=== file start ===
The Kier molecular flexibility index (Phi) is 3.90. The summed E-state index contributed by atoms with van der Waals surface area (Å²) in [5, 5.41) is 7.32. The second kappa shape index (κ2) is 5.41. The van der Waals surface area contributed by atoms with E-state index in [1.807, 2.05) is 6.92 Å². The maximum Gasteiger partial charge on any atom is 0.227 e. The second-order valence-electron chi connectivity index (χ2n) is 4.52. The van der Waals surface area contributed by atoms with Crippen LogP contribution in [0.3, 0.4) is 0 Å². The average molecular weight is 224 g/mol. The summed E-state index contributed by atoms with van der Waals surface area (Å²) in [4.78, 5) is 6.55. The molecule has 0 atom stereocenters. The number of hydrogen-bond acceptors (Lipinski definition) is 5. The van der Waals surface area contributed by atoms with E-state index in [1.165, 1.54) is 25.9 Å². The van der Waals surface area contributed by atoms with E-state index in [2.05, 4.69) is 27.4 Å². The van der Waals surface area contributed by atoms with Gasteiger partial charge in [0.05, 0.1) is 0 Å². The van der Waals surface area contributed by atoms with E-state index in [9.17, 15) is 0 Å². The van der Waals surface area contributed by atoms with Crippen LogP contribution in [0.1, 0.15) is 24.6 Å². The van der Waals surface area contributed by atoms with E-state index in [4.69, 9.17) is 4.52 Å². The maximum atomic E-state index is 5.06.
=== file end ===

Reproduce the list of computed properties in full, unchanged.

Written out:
The Kier molecular flexibility index (Phi) is 3.90. The summed E-state index contributed by atoms with van der Waals surface area (Å²) in [5, 5.41) is 7.32. The second kappa shape index (κ2) is 5.41. The van der Waals surface area contributed by atoms with E-state index in [1.807, 2.05) is 6.92 Å². The maximum Gasteiger partial charge on any atom is 0.227 e. The second-order valence-electron chi connectivity index (χ2n) is 4.52. The van der Waals surface area contributed by atoms with Crippen LogP contribution in [0.3, 0.4) is 0 Å². The average molecular weight is 224 g/mol. The summed E-state index contributed by atoms with van der Waals surface area (Å²) in [4.78, 5) is 6.55. The molecule has 0 atom stereocenters. The number of hydrogen-bond acceptors (Lipinski definition) is 5. The van der Waals surface area contributed by atoms with E-state index in [1.165, 1.54) is 25.9 Å². The van der Waals surface area contributed by atoms with E-state index in [2.05, 4.69) is 27.4 Å². The van der Waals surface area contributed by atoms with Gasteiger partial charge in [0.05, 0.1) is 0 Å². The van der Waals surface area contributed by atoms with E-state index in [9.17, 15) is 0 Å². The van der Waals surface area contributed by atoms with Crippen LogP contribution in [0.1, 0.15) is 24.6 Å². The van der Waals surface area contributed by atoms with E-state index in [4.69, 9.17) is 4.52 Å². The maximum atomic E-state index is 5.06.